This spring is the kind of spring a nursery man dreams of. It has arrived early and gardeners are ready to get in their yards. With the crisis going on that has sent so many people home to take care of each other, there is really nowhere to turn but your yard.
I have been amazed at the rapid changes plants have made in the recent weeks. Every day something new shows itself. I am mostly relieved to see where my late winter pruning has paid off. My roses were cut back pretty hard in February. They have leafed out and budding heavily. I think we are going to have a great rose year with red and coral blooms dotted throughout our landscape.
If you haven’t tried the knockout roses or the shorter drift roses, you should put them on your list. Drift roses are perfect for areas where you want a lower growing plant in full sun that thrives in dry conditions. Drift roses bloom profusely for most months of the year.
We have a river of gold running through our backyard. We planted 75 sunshine ligustrums in a flowing serpentine river that connects several of our beds. After eight years of growth, they grew to four feet tall and were beginning to hide some other plants. I made a bold decision to cut them all the way back to their main trunks. I was pretty confident they would come back better off looking refreshed. I have to admit that most of my fear that came from this river of gold is one of Mimi’s greatest visions. The gold ties the whole garden together, and our burgundies and dark greens count on the gold to make their contrasting colors pop like nothing I’ve seen.
If anything would have happened to that river of gold, I would be moving into our motor home, living the life of a man in the doghouse. I am so relieved the sunshine ligustrums, which are actually a short, gold privet, are my allies. They kept me out of the doghouse by exploding with gold foliage, so the river continues to flow.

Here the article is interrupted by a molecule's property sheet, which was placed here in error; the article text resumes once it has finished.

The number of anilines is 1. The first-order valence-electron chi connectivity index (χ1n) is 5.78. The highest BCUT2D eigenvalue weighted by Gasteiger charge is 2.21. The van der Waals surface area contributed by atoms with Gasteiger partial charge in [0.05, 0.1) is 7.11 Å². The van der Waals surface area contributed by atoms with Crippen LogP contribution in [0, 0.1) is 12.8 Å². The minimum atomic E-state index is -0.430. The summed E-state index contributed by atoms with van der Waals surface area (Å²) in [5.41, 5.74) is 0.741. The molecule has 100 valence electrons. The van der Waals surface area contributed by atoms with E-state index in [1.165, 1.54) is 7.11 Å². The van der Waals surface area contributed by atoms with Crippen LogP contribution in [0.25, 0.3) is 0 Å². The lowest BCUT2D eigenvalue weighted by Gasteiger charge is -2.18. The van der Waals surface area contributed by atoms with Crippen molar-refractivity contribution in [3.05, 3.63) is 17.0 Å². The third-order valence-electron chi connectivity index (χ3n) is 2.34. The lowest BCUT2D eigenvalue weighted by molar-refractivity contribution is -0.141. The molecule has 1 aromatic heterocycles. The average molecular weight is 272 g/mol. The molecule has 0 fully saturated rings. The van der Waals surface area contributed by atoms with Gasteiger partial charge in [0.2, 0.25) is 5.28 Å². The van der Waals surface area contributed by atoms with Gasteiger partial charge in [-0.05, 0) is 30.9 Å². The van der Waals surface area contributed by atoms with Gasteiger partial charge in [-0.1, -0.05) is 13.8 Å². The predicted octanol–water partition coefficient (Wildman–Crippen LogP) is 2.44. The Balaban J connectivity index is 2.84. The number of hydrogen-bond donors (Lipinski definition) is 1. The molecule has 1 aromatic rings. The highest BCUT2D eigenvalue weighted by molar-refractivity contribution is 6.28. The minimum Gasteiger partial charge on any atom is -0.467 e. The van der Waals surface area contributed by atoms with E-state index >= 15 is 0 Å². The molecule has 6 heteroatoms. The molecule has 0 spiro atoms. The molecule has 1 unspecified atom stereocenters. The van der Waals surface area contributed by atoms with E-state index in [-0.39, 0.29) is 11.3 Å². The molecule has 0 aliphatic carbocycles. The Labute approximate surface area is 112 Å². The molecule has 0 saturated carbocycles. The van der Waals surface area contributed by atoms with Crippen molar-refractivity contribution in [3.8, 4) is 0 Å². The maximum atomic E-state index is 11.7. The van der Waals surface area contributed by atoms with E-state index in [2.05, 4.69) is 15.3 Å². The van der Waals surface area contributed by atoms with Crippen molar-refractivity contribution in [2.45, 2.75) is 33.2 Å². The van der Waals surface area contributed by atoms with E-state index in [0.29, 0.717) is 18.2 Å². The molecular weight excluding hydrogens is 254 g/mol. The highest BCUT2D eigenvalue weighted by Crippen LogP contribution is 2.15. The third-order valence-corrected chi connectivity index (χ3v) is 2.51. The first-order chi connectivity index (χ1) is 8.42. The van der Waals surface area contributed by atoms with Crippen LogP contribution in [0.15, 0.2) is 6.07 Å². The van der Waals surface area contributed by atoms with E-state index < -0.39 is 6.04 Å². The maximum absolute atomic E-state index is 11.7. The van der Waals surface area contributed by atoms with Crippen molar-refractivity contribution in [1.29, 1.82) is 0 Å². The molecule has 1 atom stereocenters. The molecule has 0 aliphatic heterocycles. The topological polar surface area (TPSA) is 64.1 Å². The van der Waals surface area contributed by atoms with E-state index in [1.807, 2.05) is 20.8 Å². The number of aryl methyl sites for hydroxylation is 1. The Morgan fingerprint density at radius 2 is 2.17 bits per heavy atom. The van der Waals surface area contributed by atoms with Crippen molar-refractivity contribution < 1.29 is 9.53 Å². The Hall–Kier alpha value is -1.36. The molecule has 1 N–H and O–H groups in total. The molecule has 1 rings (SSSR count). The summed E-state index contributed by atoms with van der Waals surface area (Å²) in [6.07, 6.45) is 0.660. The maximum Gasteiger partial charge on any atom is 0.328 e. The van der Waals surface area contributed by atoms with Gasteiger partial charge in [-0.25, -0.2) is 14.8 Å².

This was the winter I decided to cut the evergreen wisteria back to main vines, which are now great woody trunks winding themselves up four eight-by-eight posts which holds up our arbor. Just yesterday the leaves popped out and I began breathing easier.
It’s scary in the winter when it’s time to prune some of these plants not knowing for sure if they will act right when the time comes. Judging by some of the comments I hear from customers, I am not the only one who lives in fear of causing a marital conflict by some of my gardening antics.
I vowed to report on any organic methods I have switched over to in my yard. I got an opportunity to use horticultural oil on my fruit trees, protecting them from borers. I am happy to report that while the tree was blooming, the pollinator fairies showed up and I think I have too many peaches on my trees. I think I should thin some of them out so the others can grow fat and juicy.
I am using a flame thrower for weed control. This method is way more fun than spraying Roundup and just as effective. I also think i might be looking for trouble in the marriage arena again. Already I have burnt up some junipers, scalded some yaupon hollies, and melted one of my up-lights. I really must pay attention and stop trying to take videos of me burning ant beds to show my buddies my cool new toy.
This perfect weather spring is also going to be the most challenging spring I’ve ever had as a nursery man. We have shut our gates to shoppers in order to do our part to stop the spread of the virus. We are selling our plants over the phone, and we are offering a new shopping experience for our loyal customers.
We have our entire plant inventory online so you can shop from home and get the plants delivered to your front door. We probably should have done this a long time ago. I’ve been amazed at how extensive our plant list is. Check out our website and click on the Shop Now button. You can see pictures of all of our varieties.
This is not what anyone pictured this spring to look like, but it’s the only way I could figure out to keep all of our employees working. We don’t like the inconvenience any more than you do, but we strongly believe this is best for our community, especially our elderly population. We appreciate everyone trying this out with us. When this is over, we will be back to normal and maybe better off with our ability to shop from home with to-your-door delivery.
Our landscape company and pot design and planting company is still running 100 percent, so let us know if we can help you with that. We have added creating vegetable gardens to our long list of services we provide.
I hope the best for everyone during this crisis. We have to respect each other now more than ever and check on our neighbors and elderly who still may be in denial that this is happening.
Allen Martinson, along with his wife Mimi, are owners of Garden Works.